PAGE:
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Arbiter Azariah Profile
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Omega Weapon
 


Reg: 12-2004
Loc: Between madness and insanity.
Posts: 954
Greatness: 92 (+108/-16)
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Re: Private and Parochial Schools.


Currently, private Australian schools receive funding from the state and federal governments. Not all of their funding is supplied by them though, of course. But it wasn't always that way. on the turn of the 20th century, public funding to private schools was repealed over religious concerns.

Most Catholic schools had to make do with what they had. The schools were poor, as were most of the families that sent children to them. They relied heavily on the work of non-paid people in Catholic religious orders.

However, almost exactly 45 years ago, the government threatened to close down a Catholic primary school in Goulburn, NSW if it did not install more toilets. The school didn't have a dollar to spare due to a lack of funding. The local Bishop, along with the people of Goulburn had enough. They forged a plan in which all Catholic schools in Goulburn were simultaneously closed down on the Friday. On the Monday, all of the children were to registered for public schooling. Come Monday, over 1,000 children flooded the public system, which could only take less than half of them.

The Goulburn Strike lasted only a week, but the point was made. Within the decade, State Aid was given to private schools. This was encouraged by Prime Minister Whitlam (who for the record, was a firmly left-wing agnostic).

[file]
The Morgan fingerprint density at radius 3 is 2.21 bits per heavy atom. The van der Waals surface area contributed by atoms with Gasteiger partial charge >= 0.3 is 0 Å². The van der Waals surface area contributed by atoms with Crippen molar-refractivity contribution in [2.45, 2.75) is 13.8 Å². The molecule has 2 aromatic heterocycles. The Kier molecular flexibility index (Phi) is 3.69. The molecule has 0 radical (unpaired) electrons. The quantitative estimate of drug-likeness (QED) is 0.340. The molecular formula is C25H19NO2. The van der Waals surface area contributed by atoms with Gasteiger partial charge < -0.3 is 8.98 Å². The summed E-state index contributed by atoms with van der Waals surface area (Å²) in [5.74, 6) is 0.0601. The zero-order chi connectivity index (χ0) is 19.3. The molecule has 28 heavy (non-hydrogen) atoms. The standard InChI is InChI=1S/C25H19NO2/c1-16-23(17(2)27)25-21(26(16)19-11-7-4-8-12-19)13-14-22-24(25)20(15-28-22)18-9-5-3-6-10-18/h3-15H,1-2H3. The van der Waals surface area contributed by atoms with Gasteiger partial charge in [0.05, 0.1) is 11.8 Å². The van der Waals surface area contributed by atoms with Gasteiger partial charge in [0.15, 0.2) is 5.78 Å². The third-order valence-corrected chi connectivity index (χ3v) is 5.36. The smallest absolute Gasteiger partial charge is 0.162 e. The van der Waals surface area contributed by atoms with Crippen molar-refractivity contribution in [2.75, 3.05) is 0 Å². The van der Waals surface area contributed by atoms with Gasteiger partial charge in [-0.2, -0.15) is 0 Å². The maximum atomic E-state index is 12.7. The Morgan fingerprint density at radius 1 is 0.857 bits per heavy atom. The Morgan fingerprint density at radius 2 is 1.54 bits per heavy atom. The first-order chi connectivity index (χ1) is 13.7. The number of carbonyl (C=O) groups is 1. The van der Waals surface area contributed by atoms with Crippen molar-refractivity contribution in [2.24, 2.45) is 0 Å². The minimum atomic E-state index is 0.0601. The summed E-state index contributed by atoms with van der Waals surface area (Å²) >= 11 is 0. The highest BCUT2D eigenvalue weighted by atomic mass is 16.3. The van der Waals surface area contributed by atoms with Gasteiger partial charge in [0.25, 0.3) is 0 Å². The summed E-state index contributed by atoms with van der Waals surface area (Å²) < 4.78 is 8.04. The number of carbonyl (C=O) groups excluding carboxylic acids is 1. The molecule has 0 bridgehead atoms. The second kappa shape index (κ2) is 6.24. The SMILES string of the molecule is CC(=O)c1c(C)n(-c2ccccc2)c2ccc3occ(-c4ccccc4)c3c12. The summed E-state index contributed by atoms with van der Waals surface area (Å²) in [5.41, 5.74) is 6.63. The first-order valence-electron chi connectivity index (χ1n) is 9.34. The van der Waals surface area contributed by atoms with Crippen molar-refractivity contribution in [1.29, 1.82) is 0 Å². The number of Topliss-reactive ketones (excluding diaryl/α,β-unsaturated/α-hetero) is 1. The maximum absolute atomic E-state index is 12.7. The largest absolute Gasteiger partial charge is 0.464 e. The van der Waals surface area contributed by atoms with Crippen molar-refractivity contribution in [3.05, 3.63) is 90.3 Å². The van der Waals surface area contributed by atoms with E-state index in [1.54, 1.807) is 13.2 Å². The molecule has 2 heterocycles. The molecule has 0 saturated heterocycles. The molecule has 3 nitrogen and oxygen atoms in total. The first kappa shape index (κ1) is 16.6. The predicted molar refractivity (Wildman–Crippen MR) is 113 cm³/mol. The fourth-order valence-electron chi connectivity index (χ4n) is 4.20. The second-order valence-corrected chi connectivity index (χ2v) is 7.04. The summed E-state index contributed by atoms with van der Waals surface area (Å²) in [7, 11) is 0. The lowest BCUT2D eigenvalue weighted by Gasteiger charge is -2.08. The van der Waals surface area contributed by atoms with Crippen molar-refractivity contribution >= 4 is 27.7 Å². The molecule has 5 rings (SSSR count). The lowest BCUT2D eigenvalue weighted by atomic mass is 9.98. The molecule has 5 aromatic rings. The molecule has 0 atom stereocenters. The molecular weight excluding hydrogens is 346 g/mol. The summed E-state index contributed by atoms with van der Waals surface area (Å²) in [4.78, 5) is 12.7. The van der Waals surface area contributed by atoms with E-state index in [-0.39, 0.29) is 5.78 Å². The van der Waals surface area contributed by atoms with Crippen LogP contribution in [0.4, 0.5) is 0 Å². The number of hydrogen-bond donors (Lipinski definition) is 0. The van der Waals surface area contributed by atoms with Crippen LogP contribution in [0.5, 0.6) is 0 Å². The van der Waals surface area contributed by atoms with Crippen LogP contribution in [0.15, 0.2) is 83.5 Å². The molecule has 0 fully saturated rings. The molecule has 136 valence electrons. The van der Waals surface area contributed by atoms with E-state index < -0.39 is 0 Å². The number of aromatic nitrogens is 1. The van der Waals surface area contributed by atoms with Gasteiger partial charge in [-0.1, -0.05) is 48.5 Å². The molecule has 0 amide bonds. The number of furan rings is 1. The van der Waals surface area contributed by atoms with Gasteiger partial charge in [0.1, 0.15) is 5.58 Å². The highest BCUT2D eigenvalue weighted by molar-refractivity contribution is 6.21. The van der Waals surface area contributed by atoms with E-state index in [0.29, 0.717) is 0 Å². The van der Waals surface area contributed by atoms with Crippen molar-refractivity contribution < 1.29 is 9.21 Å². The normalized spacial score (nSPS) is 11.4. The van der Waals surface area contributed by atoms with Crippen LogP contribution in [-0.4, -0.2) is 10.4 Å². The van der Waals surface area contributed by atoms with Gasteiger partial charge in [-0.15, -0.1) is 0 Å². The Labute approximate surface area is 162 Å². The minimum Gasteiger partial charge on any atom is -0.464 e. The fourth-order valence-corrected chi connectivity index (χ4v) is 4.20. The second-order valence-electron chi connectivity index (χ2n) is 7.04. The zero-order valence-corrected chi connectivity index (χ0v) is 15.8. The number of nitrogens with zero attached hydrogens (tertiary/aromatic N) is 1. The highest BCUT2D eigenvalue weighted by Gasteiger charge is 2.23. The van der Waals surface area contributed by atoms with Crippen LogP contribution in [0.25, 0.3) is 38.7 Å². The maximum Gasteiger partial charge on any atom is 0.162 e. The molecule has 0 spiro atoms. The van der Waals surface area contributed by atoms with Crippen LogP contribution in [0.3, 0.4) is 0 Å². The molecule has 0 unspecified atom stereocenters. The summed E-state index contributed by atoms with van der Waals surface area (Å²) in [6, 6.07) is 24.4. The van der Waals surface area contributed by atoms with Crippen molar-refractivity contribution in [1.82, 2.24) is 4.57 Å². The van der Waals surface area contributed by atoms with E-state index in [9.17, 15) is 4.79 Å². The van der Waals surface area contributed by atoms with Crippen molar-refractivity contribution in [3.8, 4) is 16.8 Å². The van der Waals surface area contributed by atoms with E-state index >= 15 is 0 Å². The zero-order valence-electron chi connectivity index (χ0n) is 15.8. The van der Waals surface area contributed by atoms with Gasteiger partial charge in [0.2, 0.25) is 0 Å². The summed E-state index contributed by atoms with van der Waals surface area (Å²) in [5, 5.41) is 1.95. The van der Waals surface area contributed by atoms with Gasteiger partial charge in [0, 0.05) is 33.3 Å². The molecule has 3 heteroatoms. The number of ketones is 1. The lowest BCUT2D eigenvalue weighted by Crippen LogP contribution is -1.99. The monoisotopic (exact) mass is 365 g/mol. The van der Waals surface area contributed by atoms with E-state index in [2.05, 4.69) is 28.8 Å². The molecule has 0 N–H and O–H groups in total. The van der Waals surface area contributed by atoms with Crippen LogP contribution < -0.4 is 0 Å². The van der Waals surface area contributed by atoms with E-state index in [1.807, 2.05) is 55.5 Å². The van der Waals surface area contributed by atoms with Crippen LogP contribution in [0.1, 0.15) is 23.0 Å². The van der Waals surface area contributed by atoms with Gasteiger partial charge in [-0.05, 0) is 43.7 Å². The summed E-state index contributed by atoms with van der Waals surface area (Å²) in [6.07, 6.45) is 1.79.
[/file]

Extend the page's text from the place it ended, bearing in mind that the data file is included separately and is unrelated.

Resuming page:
History aside, the fact of the matter is that it would be foolish not to provide aid to private schools here. The Roman Catholic system alone provides the schools needs for 18% of our population. Other religious and independent schools provide a further 14%. They're providing an essential service to the children and adolescents of the country; why should they not receive at least some State Aid?

Furthermore, the private system is highly regulated. To receive funding, Catholic schools adhere to the curriculum requirements of the state's Curriculum Council, and can have its funding yanked if they don't meet requirements and achieve results. Along with adhering to state demands, Catholic schools also take orders from the state's Catholic Education Office, a highly professional and regulated body that keeps the schools in line.

If you went through my post thinking "tl;dr," (which I hope you didn't! xD) basically I'm saying that independent schools provide an essential service, are usually highly regulated, and should not be denied State Aid.

P.S.: In the interests of full disclosure, I'm currently in the process of studying education, in the hope of gaining qualifications to teach various subjects in the Catholic system. Might as well shed sunlight on my biases. =P

---
Prima: "If we waste any more time on 'weeaboo', we'll be bankrupt by the end of the month!"
Secunda: "Did someone just say 'weeaboo?' Because I heard someone say 'weeaboo'."
Persons 2-10: "Wee-a-boo! Wee-a-boo!"
6/Jul/07, 3:47 am Link 2 this post Email   PM
 
Grenseal Profile
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Ultima Weapon
 


Reg: 11-2003
Loc: Port City Baltimore
Posts: 1111
Greatness: 66 (+81/-15)
Reply Quote
Re: Private and Parochial Schools.


   What you describe sounds a lot different from what we have over here. I like the idea that if the school doesn't meet certain goals they'll have their funding yanked.

    Even after reading what you wrote I still would be wary of giving tax money to a religious based school. Do the catholic schools over there have mandatory masses and religion courses??? I just don't want my money being spent on teaching kids something which I consider to be antiquated flummery. Now if you yank those two things I think the idea becomes a bit more appealing.

---
Icewind Dale II talk

Ulbrec: ...Ennelia and Braston will meet you there, Targos's fate hinges on your success.

My response: I think Targos's fate hinges on how much Shawford can pay us from the Targos treasury.

6/Jul/07, 3:57 am Link 2 this post Email   PM AIM MSN
 
Arbiter Azariah Profile
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Omega Weapon
 


Reg: 12-2004
Loc: Between madness and insanity.
Posts: 954
Greatness: 92 (+108/-16)
Reply Quote
Re: Private and Parochial Schools.